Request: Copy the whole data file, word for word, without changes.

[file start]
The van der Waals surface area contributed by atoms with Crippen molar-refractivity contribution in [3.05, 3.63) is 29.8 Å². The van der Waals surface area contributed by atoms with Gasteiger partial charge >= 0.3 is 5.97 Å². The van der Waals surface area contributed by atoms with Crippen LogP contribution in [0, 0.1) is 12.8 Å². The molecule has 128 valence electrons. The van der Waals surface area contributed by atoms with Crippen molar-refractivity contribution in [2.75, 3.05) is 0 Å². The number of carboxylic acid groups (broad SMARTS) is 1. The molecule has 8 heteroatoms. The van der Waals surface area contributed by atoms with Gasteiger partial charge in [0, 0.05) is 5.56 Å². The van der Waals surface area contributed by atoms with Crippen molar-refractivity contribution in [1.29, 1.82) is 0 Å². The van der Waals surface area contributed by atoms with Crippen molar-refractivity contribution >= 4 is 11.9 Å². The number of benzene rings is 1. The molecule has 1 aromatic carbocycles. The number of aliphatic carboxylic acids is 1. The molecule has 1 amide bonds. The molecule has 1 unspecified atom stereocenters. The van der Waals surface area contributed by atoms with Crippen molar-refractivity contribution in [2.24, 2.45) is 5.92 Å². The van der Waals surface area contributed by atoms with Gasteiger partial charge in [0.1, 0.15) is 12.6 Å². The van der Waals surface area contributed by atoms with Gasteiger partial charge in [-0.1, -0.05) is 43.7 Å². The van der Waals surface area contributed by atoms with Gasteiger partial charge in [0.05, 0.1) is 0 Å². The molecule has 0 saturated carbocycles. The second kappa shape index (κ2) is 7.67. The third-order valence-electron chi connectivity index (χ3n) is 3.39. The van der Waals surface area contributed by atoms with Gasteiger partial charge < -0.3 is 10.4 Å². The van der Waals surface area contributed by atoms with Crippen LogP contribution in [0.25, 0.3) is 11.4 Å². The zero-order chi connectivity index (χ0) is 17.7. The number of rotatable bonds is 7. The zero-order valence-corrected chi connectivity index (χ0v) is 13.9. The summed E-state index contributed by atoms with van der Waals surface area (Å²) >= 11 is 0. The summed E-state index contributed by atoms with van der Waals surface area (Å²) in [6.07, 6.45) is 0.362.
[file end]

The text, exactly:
The van der Waals surface area contributed by atoms with Crippen molar-refractivity contribution in [3.05, 3.63) is 29.8 Å². The van der Waals surface area contributed by atoms with Gasteiger partial charge >= 0.3 is 5.97 Å². The van der Waals surface area contributed by atoms with Crippen LogP contribution in [0, 0.1) is 12.8 Å². The molecule has 128 valence electrons. The van der Waals surface area contributed by atoms with Crippen molar-refractivity contribution in [2.75, 3.05) is 0 Å². The number of carboxylic acid groups (broad SMARTS) is 1. The molecule has 8 heteroatoms. The van der Waals surface area contributed by atoms with Gasteiger partial charge in [0, 0.05) is 5.56 Å². The van der Waals surface area contributed by atoms with Crippen molar-refractivity contribution in [1.29, 1.82) is 0 Å². The van der Waals surface area contributed by atoms with Crippen molar-refractivity contribution >= 4 is 11.9 Å². The number of benzene rings is 1. The molecule has 1 aromatic carbocycles. The number of aliphatic carboxylic acids is 1. The molecule has 1 amide bonds. The molecule has 1 unspecified atom stereocenters. The van der Waals surface area contributed by atoms with Crippen molar-refractivity contribution in [2.24, 2.45) is 5.92 Å². The van der Waals surface area contributed by atoms with Gasteiger partial charge in [0.1, 0.15) is 12.6 Å². The van der Waals surface area contributed by atoms with Gasteiger partial charge in [-0.1, -0.05) is 43.7 Å². The van der Waals surface area contributed by atoms with Gasteiger partial charge in [0.05, 0.1) is 0 Å². The molecule has 0 saturated carbocycles. The second kappa shape index (κ2) is 7.67. The third-order valence-electron chi connectivity index (χ3n) is 3.39. The van der Waals surface area contributed by atoms with Gasteiger partial charge < -0.3 is 10.4 Å². The van der Waals surface area contributed by atoms with Crippen LogP contribution in [0.25, 0.3) is 11.4 Å². The zero-order chi connectivity index (χ0) is 17.7. The number of rotatable bonds is 7. The zero-order valence-corrected chi connectivity index (χ0v) is 13.9. The summed E-state index contributed by atoms with van der Waals surface area (Å²) >= 11 is 0. The summed E-state index contributed by atoms with van der Waals surface area (Å²) in [6.07, 6.45) is 0.362.